I made a prototype (square) wheel of Taleggio cheese, a traditional Italian "stinky" washed rind variety. A Boss Mouse customer asked me to give it a try, so we'll see how it comes out. Taleggio molds are flat and square (creating a large surface area) and have a textured rind to capture all the smelly, moldy goodness.
Appropriately, Blackie's chicks hatched on Mother's Day. There are 9 so far (one is off to the side in this pic) and if you look closely, one has cracked the shell and is on his way out - I could hear the
tap-tap-tap of his pecking when I checked on them this evening. Blackie is keeping them warm and they all look bright and healthy.
More than anything I do on this farm, I am a disciple of nature and the indescribable beauty and awe of life.
The other day I discovered broody Blackie not only sitting atop the dozen fertilized eggs I gave her, but at least a dozen more eggs. The other chickens have been laying eggs on top of her. Though she has a million other places to lay her egg, today I found the other Blackie hen squeezed into the nesting box to lay an egg right on top of Blackie and her eggs. Crazy birds.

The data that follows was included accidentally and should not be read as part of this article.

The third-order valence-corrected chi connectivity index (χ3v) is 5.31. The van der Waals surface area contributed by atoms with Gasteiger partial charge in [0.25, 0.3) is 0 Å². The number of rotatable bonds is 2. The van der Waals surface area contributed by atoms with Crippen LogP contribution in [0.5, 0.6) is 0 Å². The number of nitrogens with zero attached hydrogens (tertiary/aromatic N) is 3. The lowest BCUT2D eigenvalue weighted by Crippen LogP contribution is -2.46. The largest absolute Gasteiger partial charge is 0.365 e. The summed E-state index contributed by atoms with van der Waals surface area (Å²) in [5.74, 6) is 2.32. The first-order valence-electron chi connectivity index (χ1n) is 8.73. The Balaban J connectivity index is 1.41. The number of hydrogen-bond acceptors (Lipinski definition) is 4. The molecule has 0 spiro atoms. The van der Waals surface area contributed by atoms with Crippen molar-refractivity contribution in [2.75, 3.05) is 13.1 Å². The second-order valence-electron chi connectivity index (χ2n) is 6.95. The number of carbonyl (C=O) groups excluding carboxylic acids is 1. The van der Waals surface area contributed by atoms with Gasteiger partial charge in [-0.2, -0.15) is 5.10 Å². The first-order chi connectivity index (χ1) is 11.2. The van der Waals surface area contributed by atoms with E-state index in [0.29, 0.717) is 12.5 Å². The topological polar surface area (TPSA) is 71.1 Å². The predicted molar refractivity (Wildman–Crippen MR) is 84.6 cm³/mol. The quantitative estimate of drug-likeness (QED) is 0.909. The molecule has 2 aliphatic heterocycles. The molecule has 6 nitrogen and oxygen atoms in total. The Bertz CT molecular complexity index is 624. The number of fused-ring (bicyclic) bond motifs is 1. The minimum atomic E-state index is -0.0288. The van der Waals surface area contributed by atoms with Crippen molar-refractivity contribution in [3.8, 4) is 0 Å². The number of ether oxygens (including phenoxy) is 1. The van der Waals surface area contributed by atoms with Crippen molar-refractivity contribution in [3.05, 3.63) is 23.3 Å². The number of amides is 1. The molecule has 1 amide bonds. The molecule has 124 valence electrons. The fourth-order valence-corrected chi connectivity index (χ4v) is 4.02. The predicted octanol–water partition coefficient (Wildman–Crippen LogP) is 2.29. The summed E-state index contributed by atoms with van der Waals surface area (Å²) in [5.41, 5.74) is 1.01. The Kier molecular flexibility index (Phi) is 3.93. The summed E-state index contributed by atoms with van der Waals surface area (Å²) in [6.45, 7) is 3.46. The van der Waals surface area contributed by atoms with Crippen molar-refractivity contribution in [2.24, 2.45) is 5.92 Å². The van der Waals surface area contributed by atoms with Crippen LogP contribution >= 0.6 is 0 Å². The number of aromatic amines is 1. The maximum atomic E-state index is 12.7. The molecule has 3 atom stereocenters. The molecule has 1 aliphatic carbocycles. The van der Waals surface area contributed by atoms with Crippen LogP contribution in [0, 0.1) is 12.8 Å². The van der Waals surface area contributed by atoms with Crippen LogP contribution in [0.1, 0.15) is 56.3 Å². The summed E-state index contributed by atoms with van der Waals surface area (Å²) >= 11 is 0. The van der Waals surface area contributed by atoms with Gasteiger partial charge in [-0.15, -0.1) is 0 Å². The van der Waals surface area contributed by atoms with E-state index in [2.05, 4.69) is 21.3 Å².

So how do you tell which eggs are Blackie's chicks and which ones are non-fertile? Egg "candling". If you hold an egg very close to the light of a flashlight at the right angle, you can see it's contents. I inspected each egg and determined about a dozen to be edible, whereas the other half were completely opaque - which means they held a baby chick. There is another week or so to go before they hatch, but I hope removing the plain eggs will make her a little more comfortable. Nature is so weird.
One of the farmer's market vendors always wants to trade his foraged mushrooms for cheese. I love his mushrooms, but have so many already, so this time he traded me a *drawing* of mushrooms instead. Wow.
Red died peacefully of natural causes Wednesday, May 8th, 2013. A beautiful Rhode Island Red hen, she was one of the original 15 hens I got when I first moved to the farm, and the mean, bawdy matriarch of the flock.
This is my friend David from Verdant Farm in Copemish, Michigan - he is an interesting young man. He made the buckskin coat he is wearing himself, from a buck he hunted and processed himself. He makes charcuterie (cured meats), sells organic raw honey and bee products at the market, and yes, that is a woollen placket as a headband. Viva David!